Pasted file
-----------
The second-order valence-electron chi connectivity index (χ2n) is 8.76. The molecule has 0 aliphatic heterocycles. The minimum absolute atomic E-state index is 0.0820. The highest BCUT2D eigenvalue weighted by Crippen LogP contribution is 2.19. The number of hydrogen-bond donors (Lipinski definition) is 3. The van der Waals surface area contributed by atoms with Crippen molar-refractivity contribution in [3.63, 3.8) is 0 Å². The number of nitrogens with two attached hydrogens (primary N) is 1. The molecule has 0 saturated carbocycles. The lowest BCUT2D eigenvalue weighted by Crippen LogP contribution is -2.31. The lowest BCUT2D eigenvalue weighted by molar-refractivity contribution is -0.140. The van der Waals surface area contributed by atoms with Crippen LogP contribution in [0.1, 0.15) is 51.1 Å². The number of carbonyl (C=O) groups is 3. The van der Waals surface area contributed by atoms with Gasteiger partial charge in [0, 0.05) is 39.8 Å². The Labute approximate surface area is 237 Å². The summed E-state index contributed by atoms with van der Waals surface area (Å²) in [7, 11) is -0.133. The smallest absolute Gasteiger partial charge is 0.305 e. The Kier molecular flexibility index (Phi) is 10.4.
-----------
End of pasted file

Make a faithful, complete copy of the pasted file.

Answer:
The second-order valence-electron chi connectivity index (χ2n) is 8.76. The molecule has 0 aliphatic heterocycles. The minimum absolute atomic E-state index is 0.0820. The highest BCUT2D eigenvalue weighted by Crippen LogP contribution is 2.19. The number of hydrogen-bond donors (Lipinski definition) is 3. The van der Waals surface area contributed by atoms with Crippen molar-refractivity contribution in [3.63, 3.8) is 0 Å². The number of nitrogens with two attached hydrogens (primary N) is 1. The molecule has 0 saturated carbocycles. The lowest BCUT2D eigenvalue weighted by Crippen LogP contribution is -2.31. The lowest BCUT2D eigenvalue weighted by molar-refractivity contribution is -0.140. The van der Waals surface area contributed by atoms with Crippen LogP contribution in [0.1, 0.15) is 51.1 Å². The number of carbonyl (C=O) groups is 3. The van der Waals surface area contributed by atoms with Gasteiger partial charge in [0, 0.05) is 39.8 Å². The Labute approximate surface area is 237 Å². The summed E-state index contributed by atoms with van der Waals surface area (Å²) in [7, 11) is -0.133. The smallest absolute Gasteiger partial charge is 0.305 e. The Kier molecular flexibility index (Phi) is 10.4.